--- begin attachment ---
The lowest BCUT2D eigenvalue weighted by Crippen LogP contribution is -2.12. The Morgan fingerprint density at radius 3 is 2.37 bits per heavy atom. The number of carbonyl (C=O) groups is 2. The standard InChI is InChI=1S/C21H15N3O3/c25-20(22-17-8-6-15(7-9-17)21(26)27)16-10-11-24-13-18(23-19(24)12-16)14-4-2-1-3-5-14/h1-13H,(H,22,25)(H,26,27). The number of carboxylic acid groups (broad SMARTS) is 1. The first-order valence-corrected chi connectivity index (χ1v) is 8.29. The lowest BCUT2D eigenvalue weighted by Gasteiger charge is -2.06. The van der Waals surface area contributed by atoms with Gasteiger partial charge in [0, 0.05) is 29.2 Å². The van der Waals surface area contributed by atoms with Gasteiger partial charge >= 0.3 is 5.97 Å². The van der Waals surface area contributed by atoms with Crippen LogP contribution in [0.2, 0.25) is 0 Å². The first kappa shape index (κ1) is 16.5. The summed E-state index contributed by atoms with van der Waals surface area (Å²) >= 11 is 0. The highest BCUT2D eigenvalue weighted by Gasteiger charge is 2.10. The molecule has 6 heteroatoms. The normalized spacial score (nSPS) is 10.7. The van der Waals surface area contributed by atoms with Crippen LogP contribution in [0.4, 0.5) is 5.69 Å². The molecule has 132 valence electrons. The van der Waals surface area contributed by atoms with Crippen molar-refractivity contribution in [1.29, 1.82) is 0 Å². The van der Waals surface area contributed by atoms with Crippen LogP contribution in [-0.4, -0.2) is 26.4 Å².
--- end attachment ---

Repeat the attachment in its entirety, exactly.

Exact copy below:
The lowest BCUT2D eigenvalue weighted by Crippen LogP contribution is -2.12. The Morgan fingerprint density at radius 3 is 2.37 bits per heavy atom. The number of carbonyl (C=O) groups is 2. The standard InChI is InChI=1S/C21H15N3O3/c25-20(22-17-8-6-15(7-9-17)21(26)27)16-10-11-24-13-18(23-19(24)12-16)14-4-2-1-3-5-14/h1-13H,(H,22,25)(H,26,27). The number of carboxylic acid groups (broad SMARTS) is 1. The first-order valence-corrected chi connectivity index (χ1v) is 8.29. The lowest BCUT2D eigenvalue weighted by Gasteiger charge is -2.06. The van der Waals surface area contributed by atoms with Gasteiger partial charge in [0, 0.05) is 29.2 Å². The van der Waals surface area contributed by atoms with Gasteiger partial charge >= 0.3 is 5.97 Å². The van der Waals surface area contributed by atoms with Crippen LogP contribution in [0.2, 0.25) is 0 Å². The first kappa shape index (κ1) is 16.5. The summed E-state index contributed by atoms with van der Waals surface area (Å²) >= 11 is 0. The highest BCUT2D eigenvalue weighted by Gasteiger charge is 2.10. The molecule has 6 heteroatoms. The normalized spacial score (nSPS) is 10.7. The van der Waals surface area contributed by atoms with Crippen LogP contribution in [0.4, 0.5) is 5.69 Å². The molecule has 132 valence electrons. The van der Waals surface area contributed by atoms with Crippen molar-refractivity contribution in [1.29, 1.82) is 0 Å². The van der Waals surface area contributed by atoms with Crippen LogP contribution in [-0.4, -0.2) is 26.4 Å².